If you have read my most recent blog posts, you may know that I celebrated 1-year since I moved to Bulgaria a little over a week ago. Even though I like to stay busy and have a lot of stuff on my mind at all times, it is hard not to reflect on the time that has passed. With that, there comes a reflection about the things that I have learned while living abroad all on my own. Here are a few!
1. Life is risky, so why not take risks
Do you ever have an urge to drop everything and buy a one-way ticket somewhere? That is what I felt and exactly what I did. It was a HUGE risk making this decision, but having it be a spur of the moment thing really helped me do it. I feel like everyone should experience living abroad, on their own, at some point in their life and in some form. Whether it is studying abroad for a semester (or longer) or taking a shot at a year in a foreign country. You learn a lot, experience new things, and it is simply different. Life is all about taking risks and you miss out on every shot that you don’t take – as cliché as that might sound, it’s true. Trust me, I know from experience.
2. I’m stronger than I thought
I never really realized how strong I actually was until I moved to Bulgaria on my own. It is one of the most important things that I have learned while living abroad and it is one that will stick with me. Who would have thought that I would have been able to cope so well? It shows and proves that I am independent, for sure.
3. It is a constant effort to stay connected
Moving away from everyone – friends, family, etc. – is difficult in itself, but staying connected with these people is challenging. Some people, I would see on a daily – if not regular – basis while others I would see once in a while and now that I am not in the country, communication isn’t as regular. Personally, I am an introvert so talking all the time isn’t really my thing. However, I make it a priority to always keep those close to me in the loop of what is going on. Generally, I talk with my family on a daily basis (at least one family member) and I make sure that my friends hear from me as often as possible. Everyone has busy lives so it is difficult to find time that works for all – especially with the 7-hour time difference, but we make ends meet.
4. Not everyone is accepting, but it shouldn’t bother you
When I first made the decision to move to Bulgaria, not everyone was fond of it. In fact, I still come across many people who ask me why I did it and say it was not a smart decision when it’s not true. When you have an open mindset, you can do anything. Why wouldn’t I want to embrace the Bulgarian culture? Especially, given the fact that I am Bulgarian – despite being born in America. Another one of the important things that I have learned while living abroad is that everyone wants what they don’t have. People around the world dream about life in America, I dream about living abroad. That’s just how it is. It shouldn’t matter what others think, it’s about what you want.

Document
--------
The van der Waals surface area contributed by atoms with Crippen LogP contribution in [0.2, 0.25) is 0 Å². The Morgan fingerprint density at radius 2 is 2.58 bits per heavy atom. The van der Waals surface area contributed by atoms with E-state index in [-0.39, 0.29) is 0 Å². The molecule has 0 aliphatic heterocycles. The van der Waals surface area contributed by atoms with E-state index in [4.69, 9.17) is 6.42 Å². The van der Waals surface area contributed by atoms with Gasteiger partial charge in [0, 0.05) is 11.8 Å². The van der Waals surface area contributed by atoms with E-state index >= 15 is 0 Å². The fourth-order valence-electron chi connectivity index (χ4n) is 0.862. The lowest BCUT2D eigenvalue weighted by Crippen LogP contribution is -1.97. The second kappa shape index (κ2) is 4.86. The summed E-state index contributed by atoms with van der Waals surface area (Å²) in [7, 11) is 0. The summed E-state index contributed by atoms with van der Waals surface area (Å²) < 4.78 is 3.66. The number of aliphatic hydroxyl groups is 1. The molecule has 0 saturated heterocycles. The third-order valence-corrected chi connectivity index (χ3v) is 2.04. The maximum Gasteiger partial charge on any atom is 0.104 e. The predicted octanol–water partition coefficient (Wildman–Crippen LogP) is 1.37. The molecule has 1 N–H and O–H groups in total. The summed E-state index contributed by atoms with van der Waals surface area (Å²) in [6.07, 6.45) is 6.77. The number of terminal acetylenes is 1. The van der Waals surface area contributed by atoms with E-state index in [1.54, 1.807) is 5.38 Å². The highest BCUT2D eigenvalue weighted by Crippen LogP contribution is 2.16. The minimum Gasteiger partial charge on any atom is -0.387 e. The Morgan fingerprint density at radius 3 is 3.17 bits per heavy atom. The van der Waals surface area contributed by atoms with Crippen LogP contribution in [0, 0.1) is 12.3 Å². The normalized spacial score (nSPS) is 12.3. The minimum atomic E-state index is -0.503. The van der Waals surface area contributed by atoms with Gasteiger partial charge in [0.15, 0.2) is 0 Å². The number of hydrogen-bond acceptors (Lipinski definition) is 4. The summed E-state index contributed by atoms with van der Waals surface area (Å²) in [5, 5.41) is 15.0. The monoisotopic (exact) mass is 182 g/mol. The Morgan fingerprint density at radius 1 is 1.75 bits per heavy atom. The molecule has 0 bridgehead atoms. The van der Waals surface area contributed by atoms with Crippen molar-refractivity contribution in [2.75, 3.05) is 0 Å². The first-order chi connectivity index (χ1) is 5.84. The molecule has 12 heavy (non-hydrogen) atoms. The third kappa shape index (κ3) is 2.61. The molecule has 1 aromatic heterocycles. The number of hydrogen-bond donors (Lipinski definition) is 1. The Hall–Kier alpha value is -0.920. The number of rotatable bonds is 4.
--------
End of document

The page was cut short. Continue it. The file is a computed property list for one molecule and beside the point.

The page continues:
5. Every single country has pluses and minuses
Nothing in this world is perfect. Every country has good things and bad things about it. Until you go there, live there for a while (and not just for vacation), then, you will see more about that country than you thought. From job availability to pay rates, politics, opportunity, and more.
6. Living abroad is not always an adventure and so thrilling
When many people think about living abroad, they imagine non-stop adventure, IG-worthy images, and more. Let’s take a step back to reality, shall we? I live in Europe, yes – it may not be Spain, Italy, or some other “well-known” country, but it is still beautiful – however, I do have a normal life. I go to work every day for 8-hours, I have a regular routine, I cook for myself, and more. I don’t always have the opportunity to go an adventure and do exciting stuff non-stop. On the other hand, I do take almost every chance I get! It is definitely thrilling that I am living in Europe and have easier access to traveling on a budget! Especially when comparing prices to those from America.
7. I can always go back
All in all, being a dual-citizen (American and Bulgarian) means that I can ALWAYS go back and forth. If I am sick of living abroad or simply want to end my journey, all I have to do is get on a flight.
These are just 7 of the many things I have learned while living abroad and there are many more from where that came from. Have you lived abroad before? What are some things you learned? Did this inspire you to travel abroad on your own? Let me know!